Military, spy agency the darlings of Uhuru spend

President Uhuru Kenyatta at the Validation Exercise of Kenya's Pledged Forces to the Eastern Africa Standby Force in Archer's Post, Isiolo County, 2014. [Courtesy]

Virtually all governments thrive in secrecy. No wonder some people like to think that the Swahili word for government, ‘Serikali,’ actually means ‘siri kali’ (highly guarded secret).

When National Treasury Cabinet Secretary Ukur Yatani tabled a mini-budget before the National Assembly for approval last week, there was an additional allocation to two sections of the government whose spending has been ‘top-secret.’

In the first Supplementary Estimates for the financial year ending June, Yatani allocated an additional Sh17.3 billion to the Ministry of Defense and the National Intelligence Service (NIS), in what was said to be money for security during the elections.

But the increased expenditure on security arms that are not open to audit is not unique to an election year. President Uhuru Kenyatta’s government has a knack for such ‘off-book’ spending with allocation to the military and NIS more than doubling since 2013.

Allocation to the Ministry of Defence and NIS has increased to Sh134 billion in the current financial year from Sh84 billion during 2013-14.

Prices of goods and services in the economy, meanwhile, have increased by 36.4 per cent in the same period. 

Security, health and education are some of the areas where recruitment of workers has never been frozen. Security agencies recruit staff every year, in what is aimed at ensuring that Kenyans remain safe and secure.

KDF soldiers in action at Fafadun, Somalia, 2014. [George Mulala, Standard]

As a result, their total spending has been rising steadily.

During an election year, more money is used to gather intelligence and recruit more police officers. For example, in the Supplementary Budget, there was an additional Sh126.3 billion, with the Defence ministry and NIS among the beneficiaries.

“The increase is largely on account of increases in A-I-A (appropriation-in-aid), provisions for Covid-19 related expenditures, drought-related expenditure, 2022 General Election related expenditure, security-related expenditure, support to State-owned enterprises, among others,” said Mr Yatani.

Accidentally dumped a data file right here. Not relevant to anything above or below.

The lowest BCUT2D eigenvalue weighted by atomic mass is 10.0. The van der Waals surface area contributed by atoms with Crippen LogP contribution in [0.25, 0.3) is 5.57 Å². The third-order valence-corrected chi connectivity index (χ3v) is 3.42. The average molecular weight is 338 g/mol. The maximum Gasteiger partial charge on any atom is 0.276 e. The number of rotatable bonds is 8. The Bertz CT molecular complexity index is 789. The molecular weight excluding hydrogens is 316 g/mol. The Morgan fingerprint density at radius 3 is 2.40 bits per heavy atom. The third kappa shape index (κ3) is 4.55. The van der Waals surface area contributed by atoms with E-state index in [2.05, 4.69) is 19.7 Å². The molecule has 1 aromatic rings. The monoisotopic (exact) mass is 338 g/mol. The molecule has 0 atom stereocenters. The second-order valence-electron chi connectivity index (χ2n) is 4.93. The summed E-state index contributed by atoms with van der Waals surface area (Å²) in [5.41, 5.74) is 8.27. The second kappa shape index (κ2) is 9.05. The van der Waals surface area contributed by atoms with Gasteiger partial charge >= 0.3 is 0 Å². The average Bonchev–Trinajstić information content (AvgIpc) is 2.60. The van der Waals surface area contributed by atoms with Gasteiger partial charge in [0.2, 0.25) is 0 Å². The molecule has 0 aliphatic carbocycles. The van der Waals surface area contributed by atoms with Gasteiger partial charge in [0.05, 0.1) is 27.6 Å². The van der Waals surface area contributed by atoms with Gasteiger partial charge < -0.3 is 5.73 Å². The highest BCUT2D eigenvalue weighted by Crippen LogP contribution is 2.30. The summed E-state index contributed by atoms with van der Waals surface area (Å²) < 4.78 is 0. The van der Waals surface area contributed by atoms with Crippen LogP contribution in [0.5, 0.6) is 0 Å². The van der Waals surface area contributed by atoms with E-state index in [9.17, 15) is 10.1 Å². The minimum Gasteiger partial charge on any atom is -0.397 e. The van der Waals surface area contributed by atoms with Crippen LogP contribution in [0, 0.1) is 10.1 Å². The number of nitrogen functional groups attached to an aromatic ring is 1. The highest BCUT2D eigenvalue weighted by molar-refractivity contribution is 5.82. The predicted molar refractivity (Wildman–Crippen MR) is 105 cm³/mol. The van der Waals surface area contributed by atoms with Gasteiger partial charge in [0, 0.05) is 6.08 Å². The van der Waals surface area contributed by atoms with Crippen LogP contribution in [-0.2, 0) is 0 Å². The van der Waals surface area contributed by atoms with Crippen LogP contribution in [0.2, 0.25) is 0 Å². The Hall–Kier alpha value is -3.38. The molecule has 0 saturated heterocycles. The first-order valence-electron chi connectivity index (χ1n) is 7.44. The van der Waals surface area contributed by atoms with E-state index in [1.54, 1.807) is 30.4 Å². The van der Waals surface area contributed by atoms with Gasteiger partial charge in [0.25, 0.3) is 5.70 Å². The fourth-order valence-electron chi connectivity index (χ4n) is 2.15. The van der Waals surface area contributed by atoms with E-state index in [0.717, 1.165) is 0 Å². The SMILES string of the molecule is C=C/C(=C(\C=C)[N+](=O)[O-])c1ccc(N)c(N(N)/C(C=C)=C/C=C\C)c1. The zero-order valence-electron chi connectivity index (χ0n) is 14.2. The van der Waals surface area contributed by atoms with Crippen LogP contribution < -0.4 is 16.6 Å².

For example, in the financial year 2017-18, ahead of the 2017 elections, allocation to NIS rose by more than a fifth to Sh31.2 billion compared to Sh25.3 billion in the 2016-17 financial year. 

In fact, in Kenyatta’s first budget for the financial year 2013-14, the allocation to these departments rose sharply by 16.6 per cent to Sh98 billion.

Uhuru’s love for the miliatry has transcended allocations. The Kenyan army has also been given many functions outside the barracks including running Kenya Meat Commission and repairing the metre gauge railway.

Kenyatta said he prefers working with the military for their unit of command, efficiency and reasonable pricing.

In 2018, the High Court gave the Auditor General a free hand to audit expenditure allocated to the military and other national security organs.

By XN Iraki Dec. 06, 2022
Financial Standard
Premium When government fails on jobs, trust Kenyans to fill the void
By Brian Ngugi Dec. 06, 2022
Financial Standard
Premium Banks' bonds binge casts long shadow on State cheap credit pledge
By Macharia Kamau Dec. 06, 2022
Financial Standard
Premium How Hustler Fund stacks up against other kitties
By Peter Theuri Dec. 06, 2022
Financial Standard
Premium The firm helping businesses keep their data safe